Freedom in the World 2013 - Finland
|Publication Date||9 May 2013|
|Cite as||Freedom House, Freedom in the World 2013 - Finland, 9 May 2013, available at: http://www.refworld.org/docid/5194a2fa16.html [accessed 25 May 2017]|
|Disclaimer||This is not a UNHCR publication. UNHCR is not responsible for, nor does it necessarily endorse, its content. Any views expressed are solely those of the author or publisher and do not necessarily reflect those of UNHCR, the United Nations or its Member States.|
Freedom Rating: 1.0
Civil Liberties: 1
Political Rights: 1
The February 2012 presidential election saw a clear victory for the center-right National Coalition Party's Sauli Niinistö. The True Finns, a nationalist and populist party that had enjoyed major gains in the 2011 parliamentary elections, continued to oppose the European Union's economic bailouts for heavily indebted eurozone members. However, Parliament approved a Spanish bailout package in July.
After centuries of Swedish and then Russian rule, Finland gained independence in 1917. The country has traditionally been neutral, but its army has enjoyed broad popular support since it fended off a Soviet invasion during World War II. Finland joined the European Union (EU) in 1995 and is the only Nordic country to have adopted the euro as its currency.
Tarja Halonen of the Social Democratic Party (SDP) won the 2000 and 2006 presidential election, becoming the country's first female president. In the 2007 parliamentary elections, the ruling Center Party held on to its plurality by one seat, while the National Coalition Party (KOK), a moderate conservative party, gained 10 seats; the left-leaning parties performed poorly, with the SDP losing 8 seats. Acknowledging the shift to the right, Prime Minister Matti Vanhanen formed a four-party coalition consisting of his Center Party, the KOK, the Green League, and the Swedish People's Party, leaving the SDP in opposition for the first time since 1995.
In February 2010, the National Bureau of Investigation began probing accusations of malfeasance against Vanhanen over his alleged involvement in the distribution of government funds to a nongovernmental organization that had supported his campaign. The prime minister announced his resignation in June, but cited medical and family issues for his departure. Parliament then appointed Center Party leader Mari Kiviniemi as Vanhanen's replacement until the April 2011 elections. In February 2011, Parliament voted to drop the charges against Vanhanen.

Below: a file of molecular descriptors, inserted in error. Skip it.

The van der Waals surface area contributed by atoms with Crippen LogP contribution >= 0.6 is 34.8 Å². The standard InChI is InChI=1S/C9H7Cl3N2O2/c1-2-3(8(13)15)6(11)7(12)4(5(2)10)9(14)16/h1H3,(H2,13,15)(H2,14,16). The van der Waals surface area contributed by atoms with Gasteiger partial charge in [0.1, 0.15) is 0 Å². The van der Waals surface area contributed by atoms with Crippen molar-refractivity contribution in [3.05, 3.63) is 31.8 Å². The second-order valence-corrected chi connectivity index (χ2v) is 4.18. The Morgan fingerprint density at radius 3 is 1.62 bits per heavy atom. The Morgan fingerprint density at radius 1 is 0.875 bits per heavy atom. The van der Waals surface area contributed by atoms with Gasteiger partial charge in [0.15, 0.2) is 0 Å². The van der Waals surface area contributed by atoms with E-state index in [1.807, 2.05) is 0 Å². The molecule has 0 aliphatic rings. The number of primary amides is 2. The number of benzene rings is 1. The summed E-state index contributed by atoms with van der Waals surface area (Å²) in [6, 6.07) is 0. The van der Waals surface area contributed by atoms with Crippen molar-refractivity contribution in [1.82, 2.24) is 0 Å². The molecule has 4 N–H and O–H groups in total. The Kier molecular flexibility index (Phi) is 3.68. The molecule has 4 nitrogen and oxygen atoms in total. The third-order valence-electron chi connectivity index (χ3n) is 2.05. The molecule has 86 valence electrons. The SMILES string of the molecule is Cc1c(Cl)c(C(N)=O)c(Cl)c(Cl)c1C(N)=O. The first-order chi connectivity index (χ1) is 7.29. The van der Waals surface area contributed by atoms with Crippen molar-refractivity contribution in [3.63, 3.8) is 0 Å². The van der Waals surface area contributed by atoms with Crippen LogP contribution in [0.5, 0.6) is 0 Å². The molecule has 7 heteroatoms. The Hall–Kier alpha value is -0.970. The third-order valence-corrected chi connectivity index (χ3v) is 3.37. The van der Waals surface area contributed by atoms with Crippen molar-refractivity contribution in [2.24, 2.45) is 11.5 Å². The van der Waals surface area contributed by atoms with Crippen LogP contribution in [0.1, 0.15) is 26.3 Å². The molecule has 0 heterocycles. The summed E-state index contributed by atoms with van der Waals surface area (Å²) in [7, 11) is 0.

The April 2011 parliamentary elections resulted in a dramatic shift in Finnish politics. The KOK and SDP took 44 seats and 42 seats, respectively, while the ruling Center Party captured 35 seats, down 16 from the previous election, and was ousted from power. The populist, nationalist party the True Finns, led by Timo Soini, gained an unprecedented 19 percent of the popular vote, increasing its seats from 5 to 39 and becoming the third-largest party in the legislature. The elections attracted an unusual amount of international attention due to the vocal opposition to eurozone bailouts from the vehemently euroskeptic True Finns.
A coalition government was formed in June 2011, led by Prime Minister Jyrki Katainen and comprised of the KOK, the SDP, the Left Alliance, the Green League, the Swedish People's Party, and the Christian Democrats. The True Finns withdrew from coalition talks in May when Parliament approved an EU bailout package for Portugal.
Pro-EU and pro-euro former finance minister Sauli Niinistö of the KOK handily won the presidency in February 2012, defeating the Green League candidate, Pekka Haavisto, 63 percent to 37 percent of the vote. The debate about the European bailout funds – both public and within the government – continued throughout 2012. The solvent Finns, seeing themselves as fiscally prudent, expressed frustration at sending funds to southern European countries perceived as less financially responsible.
Finland is the only country in the EU that has reserved the right to put any bailout to a parliamentary vote. The bill approving the Spanish bailout package passed Parliament in July 2012, with a comfortable majority. Parliament's approval of the Spanish rescue loan was widely considered a confidence vote on Katainen's government.
Political Rights and Civil Liberties
Finland is an electoral democracy. The president, whose role is mainly ceremonial, is directly elected for a six-year term. The president appoints the prime minister and deputy prime minister from the majority party or coalition after elections; the selection must be approved by Parliament. Representatives in the 200-seat unicameral Parliament, or Eduskunta, are elected to four-year terms. The Åland Islands – an autonomous region located off the southwestern coast whose inhabitants speak Swedish – have their own 30-seat Parliament, as well as a seat in the national legislature. The indigenous Sami of northern Finland also have their own legislature, but are not represented in the Eduskunta.